Cuba looks to further bolster vital tourism sector
Varadero, Cuba, May 9 (EFE).- Cash-strapped Cuba is looking to further
boost its long-vital tourism sector, the crown jewel of which is this
famed resort town located 138 kilometers (85 miles) east of Havana.
A billboard along the palm tree-lined road leading to this peninsula of
white-sand beaches and turquoise waters, which receives 44 percent of
the tourists who travel to the communist-ruled island, expresses its
economic importance: “Everything raised here goes to the people.”
Varadero caters to international tourists with its dozens of luxury
hotels, which are state-owned but managed in joint-venture partnerships
by international groups, most of which are Spanish.
Cuba’s tourism sector welcomed 2.8 million foreign visitors in 2012 –
4.5 percent more than the previous year – and expects that number to
increase to 3 million in 2013.
Tourism revenues are crucial for Cuba and strengthening the sector is a
priority of the island’s authorities, who have expanded the scope for
private initiative and made it easier for visitors to obtain a visa.
Cuba also wants to diversify its tourist offering “in accordance with
the times we’re living in,” Tourism Minister Manuel Marrero said during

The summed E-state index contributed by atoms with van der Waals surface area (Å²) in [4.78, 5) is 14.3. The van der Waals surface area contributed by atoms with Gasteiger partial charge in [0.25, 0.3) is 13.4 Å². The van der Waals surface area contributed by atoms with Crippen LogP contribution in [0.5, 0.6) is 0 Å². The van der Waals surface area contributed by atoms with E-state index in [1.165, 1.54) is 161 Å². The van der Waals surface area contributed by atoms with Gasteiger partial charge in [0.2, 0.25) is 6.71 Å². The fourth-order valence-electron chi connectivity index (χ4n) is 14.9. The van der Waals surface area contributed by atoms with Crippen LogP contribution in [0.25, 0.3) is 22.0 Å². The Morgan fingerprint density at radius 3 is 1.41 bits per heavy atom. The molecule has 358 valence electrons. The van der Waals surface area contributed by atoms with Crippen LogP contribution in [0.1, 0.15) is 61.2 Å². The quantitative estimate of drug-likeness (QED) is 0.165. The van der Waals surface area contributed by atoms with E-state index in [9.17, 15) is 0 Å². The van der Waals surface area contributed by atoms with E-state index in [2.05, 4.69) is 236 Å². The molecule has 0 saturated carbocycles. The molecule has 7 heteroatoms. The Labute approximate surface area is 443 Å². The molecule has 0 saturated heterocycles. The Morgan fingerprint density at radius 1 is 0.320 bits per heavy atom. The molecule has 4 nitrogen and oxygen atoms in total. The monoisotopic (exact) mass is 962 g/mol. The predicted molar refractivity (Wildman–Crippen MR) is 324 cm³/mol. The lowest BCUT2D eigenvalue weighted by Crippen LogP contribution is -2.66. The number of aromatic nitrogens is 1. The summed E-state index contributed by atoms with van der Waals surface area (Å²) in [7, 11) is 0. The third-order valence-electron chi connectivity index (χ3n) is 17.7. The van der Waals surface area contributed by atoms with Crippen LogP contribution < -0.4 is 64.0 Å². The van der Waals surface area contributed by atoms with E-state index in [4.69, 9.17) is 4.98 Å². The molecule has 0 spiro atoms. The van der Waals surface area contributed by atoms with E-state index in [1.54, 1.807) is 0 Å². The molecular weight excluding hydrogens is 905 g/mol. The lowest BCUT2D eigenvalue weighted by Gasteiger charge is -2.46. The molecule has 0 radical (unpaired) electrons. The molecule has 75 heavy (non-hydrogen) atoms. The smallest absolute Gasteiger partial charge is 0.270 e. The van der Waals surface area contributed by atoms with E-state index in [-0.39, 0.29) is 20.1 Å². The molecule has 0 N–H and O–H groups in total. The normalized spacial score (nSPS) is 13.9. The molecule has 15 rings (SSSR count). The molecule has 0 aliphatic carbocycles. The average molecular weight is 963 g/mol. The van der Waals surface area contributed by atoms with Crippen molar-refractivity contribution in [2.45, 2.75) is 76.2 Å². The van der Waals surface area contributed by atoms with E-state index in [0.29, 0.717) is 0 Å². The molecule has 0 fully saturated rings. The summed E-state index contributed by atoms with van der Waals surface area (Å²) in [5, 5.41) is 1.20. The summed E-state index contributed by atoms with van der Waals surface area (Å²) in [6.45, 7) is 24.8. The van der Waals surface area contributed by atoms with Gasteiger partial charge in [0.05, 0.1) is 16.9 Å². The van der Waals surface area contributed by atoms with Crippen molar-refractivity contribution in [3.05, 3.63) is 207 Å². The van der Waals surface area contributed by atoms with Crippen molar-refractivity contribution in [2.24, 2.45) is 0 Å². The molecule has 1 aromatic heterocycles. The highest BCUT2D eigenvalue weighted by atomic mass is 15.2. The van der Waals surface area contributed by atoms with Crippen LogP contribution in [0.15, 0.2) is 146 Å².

this week’s 33rd International Tourism Fair in Varadero.
That effort has included a project to renovate the heart of Havana’s
The memory of Ernest Hemingway lives on in the now-restored Ambos Mundos
hotel, where the American author wrote some of his most enduring works
in the 1930s. That establishment is also located near the La Bodeguita
del Medio and Floridita bars that Hemingway frequented.
Sloppy Joe’s Bar, one of Havana’s most popular drinking spots in the
1920s, also has been restored to its original decor and ambience.
Privately owned restaurants, known locally as paladars, also are in vogue.
Tourists especially flock to the elegant La Guarida, which was a set for
the hit 1994 film “Fresa y Chocolate” (Strawberry and Chocolate) and is
located in an old, unrestored building that retains the dilapidated look
it had at the turn of the 20th century.